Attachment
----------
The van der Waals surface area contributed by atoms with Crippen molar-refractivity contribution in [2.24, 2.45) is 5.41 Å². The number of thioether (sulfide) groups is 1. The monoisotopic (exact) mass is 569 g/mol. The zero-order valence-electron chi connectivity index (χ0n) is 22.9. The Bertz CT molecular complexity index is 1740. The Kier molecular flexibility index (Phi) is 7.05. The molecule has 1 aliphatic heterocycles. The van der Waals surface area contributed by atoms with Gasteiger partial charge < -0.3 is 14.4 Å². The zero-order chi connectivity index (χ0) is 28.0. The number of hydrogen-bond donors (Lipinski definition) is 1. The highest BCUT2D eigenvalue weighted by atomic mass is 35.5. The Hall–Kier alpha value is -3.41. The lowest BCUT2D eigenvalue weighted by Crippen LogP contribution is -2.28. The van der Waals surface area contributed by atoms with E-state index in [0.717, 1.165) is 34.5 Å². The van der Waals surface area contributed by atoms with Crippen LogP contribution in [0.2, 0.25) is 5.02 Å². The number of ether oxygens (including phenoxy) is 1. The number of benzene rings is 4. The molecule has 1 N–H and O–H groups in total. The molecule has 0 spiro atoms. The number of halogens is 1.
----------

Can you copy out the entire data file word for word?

The van der Waals surface area contributed by atoms with Crippen molar-refractivity contribution in [2.24, 2.45) is 5.41 Å². The number of thioether (sulfide) groups is 1. The monoisotopic (exact) mass is 569 g/mol. The zero-order valence-electron chi connectivity index (χ0n) is 22.9. The Bertz CT molecular complexity index is 1740. The Kier molecular flexibility index (Phi) is 7.05. The molecule has 1 aliphatic heterocycles. The van der Waals surface area contributed by atoms with Gasteiger partial charge < -0.3 is 14.4 Å². The zero-order chi connectivity index (χ0) is 28.0. The number of hydrogen-bond donors (Lipinski definition) is 1. The highest BCUT2D eigenvalue weighted by atomic mass is 35.5. The Hall–Kier alpha value is -3.41. The lowest BCUT2D eigenvalue weighted by Crippen LogP contribution is -2.28. The van der Waals surface area contributed by atoms with E-state index in [0.717, 1.165) is 34.5 Å². The van der Waals surface area contributed by atoms with Crippen LogP contribution in [0.2, 0.25) is 5.02 Å². The number of ether oxygens (including phenoxy) is 1. The number of benzene rings is 4. The molecule has 1 N–H and O–H groups in total. The molecule has 0 spiro atoms. The number of halogens is 1.